[Bedroom Pop | Neo-Soul]


If it doesn't take more than a few tracks for a Twin Peaks reference to come by, you're probably up for something good. If you're into bedroom pop, that is, though this one feels pretty lush and diverse for a "bedroom" album, as intimate as it still feels. Collapsed In Sunbeams is the debut album from British singer Arlo Parks, so I don't have much background info to give you. You're gonna have to go by what you hear here. And Collapsed In Sunbeams is 40 minutes of music that is purposefully not very flashy, but pleasant, relaxed, and dipping its toes into a lot of different sounds from soul to dream pop to folk. The overall vibe is still a very intimate and cozy one, so even if the instrumentation isn't very "bedroom"-like, it feels like music to listen in the bedroom rather than made in the bedroom. Make of this what you want.

The instrumentals are pretty straight-forward but move easily between mild soul / jazz grooves, trip-hop beats, folkier moments. The vocals also follow this pattern of not being flashy, instead opting for a mellow relaxed delivery. Arlo's voice is definitely pretty soothing and can border on ethereal at times, but I guess that the criticism I can raise for it works for the rest of the album as well. Which is that it's a tad too inoffensive and unambitious. It's colorful enough and pretty good at what it does for it not to be that big of an issue, it's not like Collapsed In Sunbeams is painfully generic, but it fails to be more than pleasantly unexciting. I really wouldn't mind listening to this a lot, but I wouldn't miss never listening to this again. And though I feel the same way about a lot of music, most of it never makes me actively think about the fact.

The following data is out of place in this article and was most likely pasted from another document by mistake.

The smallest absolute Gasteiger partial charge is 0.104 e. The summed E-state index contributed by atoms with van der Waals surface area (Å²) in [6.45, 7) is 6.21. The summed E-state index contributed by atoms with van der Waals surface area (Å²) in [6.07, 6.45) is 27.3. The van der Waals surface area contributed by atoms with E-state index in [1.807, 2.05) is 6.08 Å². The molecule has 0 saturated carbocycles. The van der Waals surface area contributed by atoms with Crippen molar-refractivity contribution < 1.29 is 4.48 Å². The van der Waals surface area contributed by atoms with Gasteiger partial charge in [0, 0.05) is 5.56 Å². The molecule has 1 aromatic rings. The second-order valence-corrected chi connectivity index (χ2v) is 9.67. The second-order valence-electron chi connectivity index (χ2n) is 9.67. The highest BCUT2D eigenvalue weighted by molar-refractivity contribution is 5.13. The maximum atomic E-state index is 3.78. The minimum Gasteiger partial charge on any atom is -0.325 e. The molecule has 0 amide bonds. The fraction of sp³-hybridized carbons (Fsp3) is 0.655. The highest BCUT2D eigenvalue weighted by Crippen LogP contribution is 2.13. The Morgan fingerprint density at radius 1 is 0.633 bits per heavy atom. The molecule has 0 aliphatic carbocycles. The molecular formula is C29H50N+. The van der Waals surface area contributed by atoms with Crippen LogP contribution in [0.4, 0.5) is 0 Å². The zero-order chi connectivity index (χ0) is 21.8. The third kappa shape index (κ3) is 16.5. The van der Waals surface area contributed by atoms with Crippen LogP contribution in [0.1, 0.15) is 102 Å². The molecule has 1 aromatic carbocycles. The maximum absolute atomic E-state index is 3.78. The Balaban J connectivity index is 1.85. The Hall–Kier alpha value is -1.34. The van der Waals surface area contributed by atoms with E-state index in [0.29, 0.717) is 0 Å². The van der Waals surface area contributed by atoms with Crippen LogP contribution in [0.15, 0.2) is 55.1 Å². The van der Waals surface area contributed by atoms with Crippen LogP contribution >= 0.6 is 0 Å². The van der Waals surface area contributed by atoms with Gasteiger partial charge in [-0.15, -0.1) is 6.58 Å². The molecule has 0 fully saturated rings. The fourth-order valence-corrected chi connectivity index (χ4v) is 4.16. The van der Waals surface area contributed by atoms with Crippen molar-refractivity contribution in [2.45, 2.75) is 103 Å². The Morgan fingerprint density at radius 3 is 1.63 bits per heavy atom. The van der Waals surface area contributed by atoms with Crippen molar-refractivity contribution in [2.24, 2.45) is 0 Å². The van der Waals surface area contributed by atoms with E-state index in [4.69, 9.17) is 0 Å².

Bandcamp | Apple Music | Spotify

by RaduP





Fievel Is Glauque - God's Trashmen Sent To Right The Mess
[Progressive Pop | Jazz Pop]


Fievel Is Glauque is a Belgian duo and God's Trashmen Sent To Right The Mess is their first and only release. I wouldn't call it a full-length studio album, despite being 30 minutes in runtime, because honestly this sounds mostly like a demo. In performance, songwriting, structuring, and production quality, it's all demo-quality. I probably wouldn't have bothered with it if it didn't gain this much traction on Rate Your Music, which made me force myself to give it an extra try. So how'd it go?

God's Trashmen is full of lo-fi 1-2 minutes long songs, with only the closer breaking that length with a whooping 4 minutes. To say that this album moves fast and jumps from idea to idea is an understatement. The duo is composed of an instrumentalist and a vocalist, so that explains some things about the rough quality of the cuts, but the English/French lyrics give it a bit of an old chanson vibe, with its jazz and bossa nova sounds, sometimes moving in a bit of a progressive direction reminding me of fellow Belgians Aksak Maboul, but in a more modern yet even more lo-fi form. Complete with some backstage banter, rough flow, unequal mixing, sometimes it sounds like a band rehearsing next door. And I guess there's some strange appeal to it, the more you assume that its imperfections are intentional.